Paracas National Reserve, Peru
The Paracas National Reserve protects some 827,800 acres (335,000 ha) of the Paracas peninsula. It’s Peru’s largest continuous protected coastline.
The Paracas National Reserve was created in 1975. The reserve extends south from the Paracas peninsula to Independence Bay, and is a place of rugged, arid beauty. There are some spectacular beaches here, as well as an interesting museum.
The cold waters of the Humboldt current pass through this section of the Pacific Ocean. The current carries an upwelling of nutrient-dense water, which feeds a massive amount of phytoplankton. The phytoplankton then feed schools of anchovies, which in turn feed a huge collection of seabirds. There are around 216 species of resident and migratory seabirds, as well as two types of sea lions, the Andean condor, and Humboldt penguin. Parts of the reserve are literally covered in birds. Needless to say, it’s a pretty spectacular place.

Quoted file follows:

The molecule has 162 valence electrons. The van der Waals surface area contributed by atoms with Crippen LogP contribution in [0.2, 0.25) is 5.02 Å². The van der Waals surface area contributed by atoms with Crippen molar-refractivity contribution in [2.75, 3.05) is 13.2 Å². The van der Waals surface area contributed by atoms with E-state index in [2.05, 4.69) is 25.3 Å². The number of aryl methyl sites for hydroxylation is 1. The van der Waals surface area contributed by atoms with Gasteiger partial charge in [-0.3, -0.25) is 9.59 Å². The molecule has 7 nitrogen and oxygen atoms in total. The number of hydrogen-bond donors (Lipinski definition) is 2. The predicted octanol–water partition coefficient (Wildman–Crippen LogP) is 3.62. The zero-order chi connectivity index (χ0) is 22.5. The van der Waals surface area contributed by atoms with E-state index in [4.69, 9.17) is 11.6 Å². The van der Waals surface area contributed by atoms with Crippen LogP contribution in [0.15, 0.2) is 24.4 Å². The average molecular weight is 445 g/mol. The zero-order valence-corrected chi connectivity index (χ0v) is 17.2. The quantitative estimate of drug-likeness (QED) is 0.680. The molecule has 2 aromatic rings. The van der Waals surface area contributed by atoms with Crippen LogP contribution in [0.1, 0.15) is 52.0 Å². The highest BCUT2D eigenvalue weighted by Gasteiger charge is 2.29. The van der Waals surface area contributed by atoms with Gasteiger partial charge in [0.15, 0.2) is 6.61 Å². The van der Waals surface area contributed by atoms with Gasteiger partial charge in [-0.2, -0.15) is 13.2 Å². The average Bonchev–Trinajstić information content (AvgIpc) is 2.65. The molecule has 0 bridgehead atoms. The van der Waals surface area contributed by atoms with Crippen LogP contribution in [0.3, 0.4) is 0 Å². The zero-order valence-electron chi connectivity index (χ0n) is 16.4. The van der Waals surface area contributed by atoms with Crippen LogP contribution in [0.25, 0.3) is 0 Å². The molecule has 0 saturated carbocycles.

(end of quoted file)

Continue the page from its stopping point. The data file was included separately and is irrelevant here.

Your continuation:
There are several deserted beaches along the southern coast of the reserve. The dirt roads that lead here are bumpy, and it can take anywhere from 30 minutes to three hours to reach these beaches from the main entrance of the reserve. The beaches, which include Playón and Mendieta, are gorgeous. On the other side of the peninsula is Playa Atenas, a beach that’s both rocky and sandy. The flat water off this section of the coast sees regular afternoon winds and is popular with windsurfers.
Not far from Playa Atenas is El Candelabro, a huge etching in the side of the hillside. Archeologists speculate that pirates may have carved it into the hill to help with navigation. It’s in the shape of a candelabra, or candleholder, and is fairly large. Due to its size, it’s easiest to see from a boat. Tours to the Ballestas Islands often make stops here.
Prior to 2007, the Paracas National Reserve held an impressive rock formation known as La Catedral. That year, however, an earthquake destroyed this million-year-old geologic formation. You can, however, still see the base of La Catedral today.
The reserve’s museum, Museo Julio C. Tello, has wonderful exhibits on pre-Columbian textiles. Aside from textiles, there are also mummies and ceramics, as well as displays on trepanation, early form of brain surgery. During trepanation, a small disc was excised from the front of the skull in a possible attempt to treat mental disorders.
On the other side of the peninsula are two of the reserve’s most lovely beaches, La Mina and El Raspón. Do note, however, that these beaches can become crowded in the summer. Not far away is Punta Arquillo, which looks out over rocks frequented by sea lions.